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Appeal accents importance of women’s vocations

Catholic Arkansas Sharing Appeal launches annual campaign at weekend Masses

Published: February 6, 2015      

With the Year of Consecrated Life continuing through Feb. 2, 2016, Catholic Arkansas Sharing Appeal will put a special emphasis on the importance of religious life.

The diocesan annual appeal, with a goal of $2 million, will begin Feb. 7-8 with an in-pew solicitation. Bishop Anthony B. Taylor’s recorded audio homily will be played at all weekend Masses, and pledge envelopes will be placed in the pews.

The diocese is setting aside $25,000 this year from the appeal to support religious vocations.

“One area where I invite you to open your hearts is to welcome vocations to vowed religious life, and especially to help promote female religious vocations,” Bishop Taylor said in his homily. “Pope Francis said, ‘Women have an ability to give life and tenderness that we men don’t have.’ This tenderness is something we very much need in today’s Church and today’s world. The Lord has now blessed us with 41 seminarians and four ordinations to the priesthood last year, for which we are all very grateful! But women’s vocations are still lagging behind, as are male vocations to religious orders.”

Sister Joan Pytlik, DC, minister for religious, said she worked with a steering committee to set the goals for the Year of Consecrated Life. A commission will be gathering soon to put those goals into action, she said. A religious jubilee Mass Sept. 12 and a women’s discernment retreat in January are already planned, but other activities will be scheduled to promote religious vocations.

“I think this department has been quite active since I have been here,” she said. “For the clergy education days in September we educated the priests about consecrated life. Women in discernment are often referred to me.”

This year’s theme is “Open Your Hearts in Welcome.”

Bishop Taylor said, “Religious vocations are very different from a vocation to the diocesan priesthood. The need for priests is obvious, the role of the priest is clear, the diocese recruits them, provides their education, ordains them and assigns them. That is the reason we have to make such a strenuous effort to raise the money needed for their education. By contrast, each religious order is independent financially and otherwise. Each has its own distinct call and its own vision of how to form its members. We have members belonging to 25 different religious communities serving in Arkansas, each of which has its own vocations director, its own charism. This can be very confusing to a young person who feels called to religious life.”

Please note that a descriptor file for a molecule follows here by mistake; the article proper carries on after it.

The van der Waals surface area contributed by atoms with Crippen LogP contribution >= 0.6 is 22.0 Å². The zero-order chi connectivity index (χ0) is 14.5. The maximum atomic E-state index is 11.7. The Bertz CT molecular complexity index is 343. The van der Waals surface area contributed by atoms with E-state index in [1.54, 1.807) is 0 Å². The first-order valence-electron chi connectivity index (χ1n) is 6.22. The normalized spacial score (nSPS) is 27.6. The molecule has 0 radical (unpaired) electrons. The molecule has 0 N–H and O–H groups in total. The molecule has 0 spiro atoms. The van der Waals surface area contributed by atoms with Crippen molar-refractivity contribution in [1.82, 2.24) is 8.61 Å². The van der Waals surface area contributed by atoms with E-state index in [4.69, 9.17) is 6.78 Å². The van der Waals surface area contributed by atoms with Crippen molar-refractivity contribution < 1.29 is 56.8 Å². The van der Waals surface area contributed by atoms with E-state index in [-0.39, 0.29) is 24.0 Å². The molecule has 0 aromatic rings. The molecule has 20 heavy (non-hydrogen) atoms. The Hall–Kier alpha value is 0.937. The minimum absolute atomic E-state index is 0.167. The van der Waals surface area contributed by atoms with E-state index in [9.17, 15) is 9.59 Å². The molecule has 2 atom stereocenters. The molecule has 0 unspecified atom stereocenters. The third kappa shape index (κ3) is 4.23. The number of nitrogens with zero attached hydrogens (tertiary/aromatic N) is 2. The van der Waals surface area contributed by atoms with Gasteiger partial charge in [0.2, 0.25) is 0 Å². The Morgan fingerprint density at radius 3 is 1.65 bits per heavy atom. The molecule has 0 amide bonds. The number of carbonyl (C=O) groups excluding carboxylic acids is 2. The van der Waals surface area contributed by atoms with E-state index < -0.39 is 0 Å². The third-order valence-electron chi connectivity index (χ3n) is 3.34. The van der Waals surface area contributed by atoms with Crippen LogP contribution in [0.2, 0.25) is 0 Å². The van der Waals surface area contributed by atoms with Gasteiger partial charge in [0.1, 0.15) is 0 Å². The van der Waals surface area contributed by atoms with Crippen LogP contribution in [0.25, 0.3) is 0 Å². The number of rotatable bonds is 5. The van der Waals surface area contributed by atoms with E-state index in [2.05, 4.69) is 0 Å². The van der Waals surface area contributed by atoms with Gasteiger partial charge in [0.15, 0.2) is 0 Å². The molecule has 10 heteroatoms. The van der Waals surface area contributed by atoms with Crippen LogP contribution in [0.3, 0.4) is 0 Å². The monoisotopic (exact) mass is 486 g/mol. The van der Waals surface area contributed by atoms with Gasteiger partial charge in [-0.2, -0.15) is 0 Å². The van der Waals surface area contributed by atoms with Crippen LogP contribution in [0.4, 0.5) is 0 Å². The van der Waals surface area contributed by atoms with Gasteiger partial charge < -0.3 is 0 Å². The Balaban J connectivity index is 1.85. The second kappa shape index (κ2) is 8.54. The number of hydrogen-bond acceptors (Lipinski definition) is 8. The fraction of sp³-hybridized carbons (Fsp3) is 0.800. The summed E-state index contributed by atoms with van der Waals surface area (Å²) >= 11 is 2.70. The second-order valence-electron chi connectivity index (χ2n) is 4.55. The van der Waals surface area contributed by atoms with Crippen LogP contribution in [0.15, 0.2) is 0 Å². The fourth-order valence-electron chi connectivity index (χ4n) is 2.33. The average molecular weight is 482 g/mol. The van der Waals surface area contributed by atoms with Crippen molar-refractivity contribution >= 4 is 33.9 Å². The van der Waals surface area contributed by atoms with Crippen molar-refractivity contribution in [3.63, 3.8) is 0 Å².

CASA 2015 will also support:

  • Seminarian expenses, $75,000
  • House of Formation annex construction, $475,000

Other ministries supported are:

  • Diocesan ministries: $525,000
  • Parish and mission support: $200,000
  • Youth and campus ministry: $150,000
  • Grants to Catholic schools: $100,000
  • Faith formation grants: $100,000
  • Clergy Welfare Fund: $100,000
  • Catholic Charities of Arkansas: $100,000
  • Catholic Adoption Services: $50,000

In 2014, CASA raised $1,778,000, reaching 87 percent of the goal. Dianne Brady, diocesan development director, admitted that CASA donations have dropped for the past two years but said there are large capital campaigns being conducted in several churches.

“The larger parishes are hurting us not making our goal for whatever reason,” she said.

In addition to the in-pew solicitation CASA will follow up with mailings in May and December with previous donors who haven’t donated in 2015.

For more information, call (501) 664-0340.

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